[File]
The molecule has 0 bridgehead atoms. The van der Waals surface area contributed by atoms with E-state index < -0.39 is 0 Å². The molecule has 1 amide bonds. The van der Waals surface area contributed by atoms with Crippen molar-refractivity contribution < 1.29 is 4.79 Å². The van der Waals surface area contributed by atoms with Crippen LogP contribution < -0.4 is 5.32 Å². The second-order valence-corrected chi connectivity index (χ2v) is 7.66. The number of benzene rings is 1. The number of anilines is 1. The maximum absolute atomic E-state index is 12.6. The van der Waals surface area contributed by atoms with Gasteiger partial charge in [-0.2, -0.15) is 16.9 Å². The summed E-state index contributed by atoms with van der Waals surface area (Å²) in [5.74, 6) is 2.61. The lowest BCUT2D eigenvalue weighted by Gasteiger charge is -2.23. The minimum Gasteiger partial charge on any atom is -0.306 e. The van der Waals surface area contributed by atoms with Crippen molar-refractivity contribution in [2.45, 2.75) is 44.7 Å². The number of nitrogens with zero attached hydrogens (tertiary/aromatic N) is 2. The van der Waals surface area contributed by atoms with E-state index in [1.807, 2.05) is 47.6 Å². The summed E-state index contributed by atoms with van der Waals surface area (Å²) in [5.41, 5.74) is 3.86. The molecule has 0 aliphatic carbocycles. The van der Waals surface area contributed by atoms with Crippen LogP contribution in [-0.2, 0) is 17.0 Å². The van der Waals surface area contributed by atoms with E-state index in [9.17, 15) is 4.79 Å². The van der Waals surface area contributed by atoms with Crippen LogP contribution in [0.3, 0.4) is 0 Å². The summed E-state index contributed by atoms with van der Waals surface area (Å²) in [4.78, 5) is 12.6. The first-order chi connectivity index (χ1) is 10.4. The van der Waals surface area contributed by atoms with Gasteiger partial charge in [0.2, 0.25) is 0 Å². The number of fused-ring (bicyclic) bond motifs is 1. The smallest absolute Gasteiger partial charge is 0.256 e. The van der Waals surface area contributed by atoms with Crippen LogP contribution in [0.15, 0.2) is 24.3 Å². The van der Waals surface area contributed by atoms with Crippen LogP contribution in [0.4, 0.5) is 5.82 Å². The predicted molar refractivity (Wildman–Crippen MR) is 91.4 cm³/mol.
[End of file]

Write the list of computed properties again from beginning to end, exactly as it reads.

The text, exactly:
The molecule has 0 bridgehead atoms. The van der Waals surface area contributed by atoms with E-state index < -0.39 is 0 Å². The molecule has 1 amide bonds. The van der Waals surface area contributed by atoms with Crippen molar-refractivity contribution < 1.29 is 4.79 Å². The van der Waals surface area contributed by atoms with Crippen LogP contribution < -0.4 is 5.32 Å². The second-order valence-corrected chi connectivity index (χ2v) is 7.66. The number of benzene rings is 1. The number of anilines is 1. The maximum absolute atomic E-state index is 12.6. The van der Waals surface area contributed by atoms with Gasteiger partial charge in [-0.2, -0.15) is 16.9 Å². The summed E-state index contributed by atoms with van der Waals surface area (Å²) in [5.74, 6) is 2.61. The lowest BCUT2D eigenvalue weighted by Gasteiger charge is -2.23. The minimum Gasteiger partial charge on any atom is -0.306 e. The van der Waals surface area contributed by atoms with Crippen molar-refractivity contribution in [2.45, 2.75) is 44.7 Å². The number of nitrogens with zero attached hydrogens (tertiary/aromatic N) is 2. The van der Waals surface area contributed by atoms with E-state index in [1.807, 2.05) is 47.6 Å². The summed E-state index contributed by atoms with van der Waals surface area (Å²) in [5.41, 5.74) is 3.86. The molecule has 0 aliphatic carbocycles. The van der Waals surface area contributed by atoms with Crippen LogP contribution in [-0.2, 0) is 17.0 Å². The van der Waals surface area contributed by atoms with E-state index in [9.17, 15) is 4.79 Å². The van der Waals surface area contributed by atoms with Crippen LogP contribution in [0.3, 0.4) is 0 Å². The summed E-state index contributed by atoms with van der Waals surface area (Å²) in [4.78, 5) is 12.6. The first-order chi connectivity index (χ1) is 10.4. The van der Waals surface area contributed by atoms with Gasteiger partial charge in [0.2, 0.25) is 0 Å². The number of fused-ring (bicyclic) bond motifs is 1. The smallest absolute Gasteiger partial charge is 0.256 e. The van der Waals surface area contributed by atoms with Crippen LogP contribution in [0.15, 0.2) is 24.3 Å². The van der Waals surface area contributed by atoms with Crippen LogP contribution in [0.4, 0.5) is 5.82 Å². The predicted molar refractivity (Wildman–Crippen MR) is 91.4 cm³/mol.